If you thought creating a container for your garden would be hard – think again. Here are our top tips for creating an amazing container for your garden, no matter the size and how to care for it. From what to use, what compost and what to plant.
Container Gardening – What can I use?
The simplest answer to this question is anything, from an old colander to an old tin bath. There are a few requirements for any container though, regardless of the actual item used.
Firstly it must be able to hold the compost in place without a risk of it spilling out or the container collapsing. It must also be the right size for the plant you intend to use. It should be no bigger than twice the size of the root ball of the plant that you intend to use.
The root ball is the entire root system of the plant and the compost in which it has been grown. If necessary, you may need to pot the plant on again in order for the plant to reach its full potential.
But the most important aspect of your container is drainage. It must have adequate drainage for the plant that you intend to use. Most outdoor containers will already have drainage holes in them. If the item you intend to use doesn’t, then you will have to drill holes into it before you plant it up. This is very important as the vast majority of plants will die if they have too much water sitting around their roots.
Container Gardening – What compost should I use?
The answer to this question very much lies in the type of plant that you are going to use in your container or containers. For bedding plants (i.e. plants that you will plant for a period of the year and remove to plant up again) any good multi-purpose compost will be fine.
The main exception to this is any of the acid loving plants, such as Heathers, Azaleas, Rhododendrons, Camellias, Pieris and Skimmia. For these plants you should use a good quality ericaceous compost.
Regardless of the compost used, you should always use fresh compost each time you are replanting a container. The old compost will have lost all of the feed that was put into it and the structure will have started to break down too. But more importantly, it may be contaminated with pests and/or diseases which could affect your new plants.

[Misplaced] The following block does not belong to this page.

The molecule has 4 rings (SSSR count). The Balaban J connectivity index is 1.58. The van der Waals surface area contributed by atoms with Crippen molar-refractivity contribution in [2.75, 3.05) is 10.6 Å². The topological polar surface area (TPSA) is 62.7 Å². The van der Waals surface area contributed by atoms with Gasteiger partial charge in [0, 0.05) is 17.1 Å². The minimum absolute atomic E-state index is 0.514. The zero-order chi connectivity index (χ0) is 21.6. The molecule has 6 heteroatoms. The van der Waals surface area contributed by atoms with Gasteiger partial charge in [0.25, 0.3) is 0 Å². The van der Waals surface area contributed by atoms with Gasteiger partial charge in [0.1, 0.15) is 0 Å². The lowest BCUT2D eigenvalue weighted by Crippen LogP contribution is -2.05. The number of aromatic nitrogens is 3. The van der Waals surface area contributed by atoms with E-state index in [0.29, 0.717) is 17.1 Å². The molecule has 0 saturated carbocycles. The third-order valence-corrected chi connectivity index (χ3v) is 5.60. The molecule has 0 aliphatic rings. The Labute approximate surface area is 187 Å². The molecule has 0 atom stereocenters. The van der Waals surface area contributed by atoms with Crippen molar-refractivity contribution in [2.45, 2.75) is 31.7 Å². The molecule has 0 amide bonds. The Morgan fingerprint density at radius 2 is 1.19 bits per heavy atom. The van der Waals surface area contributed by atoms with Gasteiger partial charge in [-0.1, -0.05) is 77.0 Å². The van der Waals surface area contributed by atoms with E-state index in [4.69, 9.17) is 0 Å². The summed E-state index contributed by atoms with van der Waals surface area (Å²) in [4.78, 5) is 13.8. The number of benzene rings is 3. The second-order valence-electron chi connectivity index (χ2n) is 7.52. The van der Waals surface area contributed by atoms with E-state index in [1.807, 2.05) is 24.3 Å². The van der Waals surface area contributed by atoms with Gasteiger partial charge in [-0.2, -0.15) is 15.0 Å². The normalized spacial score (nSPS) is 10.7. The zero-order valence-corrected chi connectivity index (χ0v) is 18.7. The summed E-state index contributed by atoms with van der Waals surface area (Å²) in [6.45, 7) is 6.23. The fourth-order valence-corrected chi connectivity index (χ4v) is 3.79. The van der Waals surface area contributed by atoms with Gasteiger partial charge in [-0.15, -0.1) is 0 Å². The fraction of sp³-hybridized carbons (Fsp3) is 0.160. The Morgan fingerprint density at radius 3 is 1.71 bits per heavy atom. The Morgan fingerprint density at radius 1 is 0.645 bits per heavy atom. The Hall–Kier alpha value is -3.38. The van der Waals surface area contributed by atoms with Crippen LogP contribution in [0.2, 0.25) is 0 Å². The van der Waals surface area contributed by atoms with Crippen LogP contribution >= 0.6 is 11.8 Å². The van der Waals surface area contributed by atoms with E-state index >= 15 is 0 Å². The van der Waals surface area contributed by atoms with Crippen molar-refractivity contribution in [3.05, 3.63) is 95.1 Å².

Container Gardening – how often should I water?
The only answer that can be given to this question is as and when required. It will very much depend on the type of plant, compost, size and type of container, position, time of year and weather conditions. All these factors will determine how often you should water your container.
The most important points to bear in mind though, are as follows:
- The wind is much worse than the sun for drying plants out. Bear this in mind during the winter. If there is a mild & windy spell of weather during winter, this has the potential to dry containers out, particularly if planted with evergreen shrubs.
- Rain is not enough. Very often people will think that the rain is enough to water their containers. Unfortunately this is not the case, especially if the weather is windy or the container is in a sheltered position against a fence or wall where the rain doesn’t really reach.
Container Gardening – how often should I feed?
Another important point to note is that plants in containers are entirely reliant upon you for feed, so it is important that you establish a feeding routine. Plants, whether in containers or not, should only be fed during the growing season between spring and autumn. During colder weather in the winter, the plant will not take up the feed even if you were to use it.
The compost that you use to plant up your container will have a certain amount of feed in it that will last up to one growing season. However, if you are growing bedding plants, it is always wise to use a liquid feed once a week when watering to get the best from your plants.
For trees, shrubs and perennials it is better to use a granular feed such as Growmore. Sprinkle this onto the surface of the compost and it will gradually be taken down to the roots of your plant when you water it.
There are also specific feeds for acid loving plants often marketed as feed for Rhododendrons, Camellias and Azaleas. There are also slow release or controlled release feeds available. These are mixed into the compost when you plant up your containers and will last up to one growing season, the feed being released bit by bit every time your water your containers.
Container Gardening – what should I plant?
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